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Public Affairs Pulse Survey – 2016

By September 17, 2016October 3rd, 2023Pulse (CT)

Public Affairs Pulse Survey – 2016

What Americans Think About Business

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Americans View Discrimination as a Serious Problem

What’s Corporate America’s Role?

The 2016 Public Affairs Pulse survey found that the public would support more efforts by businesses to prevent discrimination, and is often unaware of current corporate efforts to do so.

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Many Business Anti-Discrimination Efforts Go Unnoticed
The survey found that major companies receive little credit for their efforts to reduce discrimination.

One in three Americans (34%) think corporations have played a positive role in reducing discrimination against people with disabilities, and slightly lower percentages recognize business efforts to reduce discrimination by gender (28%), race (27%) and sexual orientation (26%). As to discrimination by gender identity, religion and age, more Americans feel companies have played a negative role than positive role.

Across all categories of discrimination, however, the most common response from the public is that corporate actions have made no difference at all. For example, despite the much talked-about corporate advocacy against legislation seeking to regulate access to public restroom facilities by transgender individuals, nearly half of Americans (46%) say business efforts to reduce gender identity discrimination have had no impact. A near-identical percentage (47%) feel that years of corporate actions against racial discrimination haven’t made a difference.

Taking a Stand: How Corporations Speak Out of Social Issues, a study released by the Public Affairs Council this past August, found that corporations are feeling the pressure to get involved in social issues, and much of that pressure is coming from their own employees. The study of 92 businesses found that 60 percent of respondents have experienced pressure to get involved in social issues and 74 percent expect that pressure to increase. Companies said they were involved in recent efforts to end discrimination/restrictions based on sexual orientation (59%) gender (54%) and gender identity (52%).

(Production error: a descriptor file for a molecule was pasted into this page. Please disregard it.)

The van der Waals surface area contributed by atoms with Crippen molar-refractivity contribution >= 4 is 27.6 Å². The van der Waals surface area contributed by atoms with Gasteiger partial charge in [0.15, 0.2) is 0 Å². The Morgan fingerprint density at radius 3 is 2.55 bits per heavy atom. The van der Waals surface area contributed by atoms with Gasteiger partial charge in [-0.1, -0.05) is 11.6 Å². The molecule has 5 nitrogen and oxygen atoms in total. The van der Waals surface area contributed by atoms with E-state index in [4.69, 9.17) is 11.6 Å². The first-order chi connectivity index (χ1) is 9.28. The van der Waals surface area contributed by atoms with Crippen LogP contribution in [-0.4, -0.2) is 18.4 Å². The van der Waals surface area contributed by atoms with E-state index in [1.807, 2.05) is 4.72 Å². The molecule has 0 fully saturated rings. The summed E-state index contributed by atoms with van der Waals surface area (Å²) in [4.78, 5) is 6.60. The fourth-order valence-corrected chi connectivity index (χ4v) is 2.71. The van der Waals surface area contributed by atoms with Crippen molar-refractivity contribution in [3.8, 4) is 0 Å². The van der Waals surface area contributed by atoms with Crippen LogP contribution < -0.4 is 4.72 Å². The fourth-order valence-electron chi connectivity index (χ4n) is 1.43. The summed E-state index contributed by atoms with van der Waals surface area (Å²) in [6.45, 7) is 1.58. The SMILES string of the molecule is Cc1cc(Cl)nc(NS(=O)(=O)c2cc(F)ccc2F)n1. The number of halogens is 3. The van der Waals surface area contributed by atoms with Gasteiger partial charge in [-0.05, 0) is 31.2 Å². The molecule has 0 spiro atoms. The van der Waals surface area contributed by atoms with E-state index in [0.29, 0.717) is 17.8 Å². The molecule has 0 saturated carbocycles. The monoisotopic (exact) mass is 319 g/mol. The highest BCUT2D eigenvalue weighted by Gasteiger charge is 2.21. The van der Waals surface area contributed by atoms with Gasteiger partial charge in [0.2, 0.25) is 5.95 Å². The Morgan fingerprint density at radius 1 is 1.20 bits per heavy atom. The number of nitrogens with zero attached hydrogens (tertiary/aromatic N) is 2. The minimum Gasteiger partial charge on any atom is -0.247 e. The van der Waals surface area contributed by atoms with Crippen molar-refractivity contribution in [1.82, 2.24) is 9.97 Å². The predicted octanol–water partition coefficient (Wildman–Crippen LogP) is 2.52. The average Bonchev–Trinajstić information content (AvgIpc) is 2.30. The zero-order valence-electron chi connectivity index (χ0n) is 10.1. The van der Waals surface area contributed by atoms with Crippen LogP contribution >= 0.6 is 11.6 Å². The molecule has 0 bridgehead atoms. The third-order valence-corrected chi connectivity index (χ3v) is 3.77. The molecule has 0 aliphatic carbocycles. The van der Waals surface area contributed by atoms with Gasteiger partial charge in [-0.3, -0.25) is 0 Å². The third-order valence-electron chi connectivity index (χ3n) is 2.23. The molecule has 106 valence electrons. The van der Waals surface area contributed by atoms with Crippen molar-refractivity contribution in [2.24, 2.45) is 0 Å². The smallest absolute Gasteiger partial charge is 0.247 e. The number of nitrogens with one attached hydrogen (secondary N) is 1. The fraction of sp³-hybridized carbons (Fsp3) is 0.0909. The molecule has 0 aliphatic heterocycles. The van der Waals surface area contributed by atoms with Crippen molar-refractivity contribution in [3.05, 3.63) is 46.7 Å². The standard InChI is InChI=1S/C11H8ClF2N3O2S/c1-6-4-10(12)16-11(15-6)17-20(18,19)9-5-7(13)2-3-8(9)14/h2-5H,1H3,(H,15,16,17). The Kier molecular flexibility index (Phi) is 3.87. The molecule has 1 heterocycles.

Public Supports More Efforts by Companies
Employees want companies to do more — and so does the public. The Pulse survey found that if major companies were to take steps to prevent discrimination based on any of these factors, most Americans say they would view these efforts favorably. This is particularly true for discrimination based on disabilities, race, age and gender. But it applies to every category — even those portrayed as controversial by the media. For example, while 10 percent of the public say they would think less favorably of companies taking steps to prevent gender identity discrimination, 53 percent say they would have a more favorable opinion of firms working to address this issue.

Public Concerned About Discrimination in Many Forms